South Downs Way trail details
The South Downs Way is a National Trust maintained trail with no fees directly associated with walking sections or the entirety of it.
The SDW is a low difficulty trail. There are plenty of hills but there is nothing technically difficult about walking up and down them.
The main thing I was surprised about was the number of times I had to ascend 300m or so metres to a hilltop, just to immediately descend again on the other side. I had (wrongly!) believed that the majority of the Way would be walking along the top of a fairly flat ridge. This is mostly true for the section from Bramber all the way to the A27 and a few other short sections (e.g. Harting Down to Cocking) but not for the rest of the Way.
Finding the Way
The trail is well maintained with excellent signage along the route. The South Downs Way symbol (an acorn inside a blue arrow) was well used on gates and fences in addition to regular wooden directional signs at junctions. One in every ten of these signs would have the distance to and from the nearest locations on it (I wish there had been more!)
There were only a handful of occasions when I was confused about where to go next but was able to use my book and map to deduce the route. My map, by the way, was the Harvey’s South Downs Way: National Trail guide and it was really useful. I especially loved that it was waterproof and durable.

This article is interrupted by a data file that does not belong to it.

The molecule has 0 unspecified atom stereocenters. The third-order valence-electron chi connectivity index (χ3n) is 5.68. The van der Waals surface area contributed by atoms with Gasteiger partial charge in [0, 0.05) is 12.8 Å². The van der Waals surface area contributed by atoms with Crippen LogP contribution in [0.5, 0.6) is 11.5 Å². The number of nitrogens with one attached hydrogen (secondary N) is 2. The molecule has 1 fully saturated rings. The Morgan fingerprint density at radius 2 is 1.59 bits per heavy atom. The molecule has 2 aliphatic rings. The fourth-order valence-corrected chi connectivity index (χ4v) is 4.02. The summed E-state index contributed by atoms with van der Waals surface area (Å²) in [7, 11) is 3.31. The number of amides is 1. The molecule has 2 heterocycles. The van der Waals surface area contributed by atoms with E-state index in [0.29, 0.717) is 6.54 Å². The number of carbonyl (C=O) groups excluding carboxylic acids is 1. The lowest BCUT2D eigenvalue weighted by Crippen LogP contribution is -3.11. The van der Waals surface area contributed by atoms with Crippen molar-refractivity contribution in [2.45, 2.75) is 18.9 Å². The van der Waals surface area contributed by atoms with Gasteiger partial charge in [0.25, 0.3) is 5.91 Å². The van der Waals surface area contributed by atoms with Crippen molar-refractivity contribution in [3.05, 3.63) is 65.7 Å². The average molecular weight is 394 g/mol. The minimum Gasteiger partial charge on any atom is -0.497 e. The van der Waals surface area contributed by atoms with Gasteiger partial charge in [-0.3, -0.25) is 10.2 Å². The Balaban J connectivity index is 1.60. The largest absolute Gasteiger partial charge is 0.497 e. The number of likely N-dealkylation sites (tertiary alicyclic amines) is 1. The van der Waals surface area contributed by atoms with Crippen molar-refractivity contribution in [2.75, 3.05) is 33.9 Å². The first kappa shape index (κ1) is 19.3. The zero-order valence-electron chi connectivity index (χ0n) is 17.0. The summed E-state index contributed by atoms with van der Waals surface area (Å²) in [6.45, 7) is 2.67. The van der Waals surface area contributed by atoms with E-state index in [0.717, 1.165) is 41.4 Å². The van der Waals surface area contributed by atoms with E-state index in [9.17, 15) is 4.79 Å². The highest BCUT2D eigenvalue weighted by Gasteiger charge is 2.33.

One important factor to note about the actual condition of the trail; a substantial amount of the surface is made up of sharp rocks. For this reason, one of my other top South Downs way advice to hikers would be to wear a shoe with a thick sole (or substantial lugs). Those stones can be such a foot killer after hours of walking; it was such a relief to reach sections with grass or dirt instead of rock. Also notable alongside the sharp rocks, are sections with exposed chalk, which can be slippery in the morning and after rain.
There are around 20 places to get water along the South Downs Way. I carried around 2l of water and then topped up during the day as needed. There are more water taps and toilet facilities at the Eastbourne end of the trail, especially on and around the Seven Sisters.
Alfriston is the only town of any size that the Way actually travels through so a detour is required if any extra items are needed. Do not expect small villages close to the SDW to have many shops if any at all. I was surprised how limited these settlements were, usually only containing houses, a church and maybe a couple of B&Bs or pub. The one item I wish I’d had more stock of was plasters/band-aids like these Nexcare Blister Bandages. They stick and cushion really well.